A Great Way to Create an Excel Micro Timer

Professionals who are used to organizing their lives in Excel at some point wish Excel could include a timer to help keep track of common tasks. Tasks like tracking time spent on specific projects or monitoring hourly rate. A quick look, however, reveals that – unless you are an accomplished VBA programmer – Excel does not offer an easy Start/Stop timer feature.

Excel does however offer features for storing and working with time data. If we put a few of these familiar tools together, we can create something very close to a Start/Stop timer without resorting to VBA.

This example will create a simple Time Log that:

  • Inputs Start and Stop time with the press of a button, and then
  • Calculates the elapsed time automatically.

To get started, create a Table with the three columns you’ll need: Start Time, Stop Time, and Total Time. Format the cells in each column to the Time format.

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To follow using our example, download Time Tracking Worksheet

Then, create a Macro that will enter the current time into a cell. The time used will be based on the clock time of the computer running Excel:

  1. Put your curser in the cell you want the time entered.
  2. Click Record Macro on the Developer tab.
  3. Enter a name for the macro and a description in the Record Macro dialog box, then click OK.
  4. Hit CTRL+Shift+; (semi colon)

This is the shortcut key for entering the time. You’ll get something like this:

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  1. Click Stop Recording.

This gives us a starting place, but we’ll need to edit the macro a bit to get it to work the way we want. To edit the macro:

  1. Click Macros button on the Developer tab.
  2. Select the macro, then click Edit to open the VBA editor.
    excel macro timer3
  3. This is the code the macro recorded:
    ActiveCell.FormulaR1C1 = “1:22 PM”


If left, this would simply put the text “1:22 PM” into any cell the macro runs on. Instead, we need to replace “1:22 PM” with the NOW function that tells Excel to enter the current time. Replace the above with:

ActiveCell.Value = Now()

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  1. Hit CTRL+S to save the macro changes and the sheet.

Now, when you run the macro, it will insert the current time into the active cell.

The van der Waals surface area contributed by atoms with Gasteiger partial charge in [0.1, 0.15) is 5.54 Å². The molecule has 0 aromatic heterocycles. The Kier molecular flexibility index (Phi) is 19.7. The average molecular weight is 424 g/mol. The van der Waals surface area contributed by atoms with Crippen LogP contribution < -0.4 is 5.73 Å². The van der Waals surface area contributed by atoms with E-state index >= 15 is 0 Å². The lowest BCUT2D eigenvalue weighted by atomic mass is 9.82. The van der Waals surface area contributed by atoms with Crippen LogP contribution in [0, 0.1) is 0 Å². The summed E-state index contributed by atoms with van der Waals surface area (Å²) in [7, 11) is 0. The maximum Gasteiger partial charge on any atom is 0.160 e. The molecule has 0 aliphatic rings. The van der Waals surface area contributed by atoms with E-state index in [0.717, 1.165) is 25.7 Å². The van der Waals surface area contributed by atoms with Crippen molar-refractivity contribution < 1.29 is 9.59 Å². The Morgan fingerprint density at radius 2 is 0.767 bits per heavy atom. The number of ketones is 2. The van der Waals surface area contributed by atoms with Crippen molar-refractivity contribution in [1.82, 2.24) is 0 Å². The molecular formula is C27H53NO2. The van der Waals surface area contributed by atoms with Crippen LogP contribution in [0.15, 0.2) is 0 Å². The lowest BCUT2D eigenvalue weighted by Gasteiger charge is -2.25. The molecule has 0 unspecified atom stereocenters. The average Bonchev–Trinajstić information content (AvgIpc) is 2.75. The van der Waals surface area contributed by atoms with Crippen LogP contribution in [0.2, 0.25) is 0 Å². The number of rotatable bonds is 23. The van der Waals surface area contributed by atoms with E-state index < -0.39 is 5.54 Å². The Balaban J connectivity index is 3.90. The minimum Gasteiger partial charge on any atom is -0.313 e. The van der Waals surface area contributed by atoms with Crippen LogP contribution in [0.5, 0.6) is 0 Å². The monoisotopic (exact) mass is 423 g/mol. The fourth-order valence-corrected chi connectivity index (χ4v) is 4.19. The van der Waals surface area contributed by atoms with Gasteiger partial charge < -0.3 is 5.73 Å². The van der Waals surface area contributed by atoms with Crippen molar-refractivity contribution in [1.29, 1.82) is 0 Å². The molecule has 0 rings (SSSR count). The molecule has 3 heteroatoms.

Next, let’s assign the macro to a button so you can record your Start/Stop times with a simple click:

  1. On the Developer tab, click the Insert dropdown button.
  2. Choose the Button icon from the Form Controls list.

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  1. Drag the cursor to outline the size and shape you’d like your button.
  2. Select the macro from the list in the Assign Macro dialog box. And click OK.

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  1. Right-click on the new button and select Edit Text to change the button’s label

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Ta da! Now you have a quick way to enter time into your spreadsheet without typing a command or copy/pasting from another stopwatch tool on your desktop. Once the times are in the table, you can work with them in any way you might need. Our example Total Time subtracts Start Time from End Time to calculate elapsed time.

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HINT: Set the format for the Total Time cells to type 13:30:55 in the Format Cells dialog box, or type 37:30:55 if your time totals ever total more than 24 hours.

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Once your excel macro “timer” is created, you can begin integrating Start/Stop times into your spreadsheets. Create any number of formulas to help you track your time, manage projects, and maintain budgets.

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Or, you can chart elapsed times to help you improve scores.

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Now it’s your turn: Go get creative! Just make sure to keep track of your time.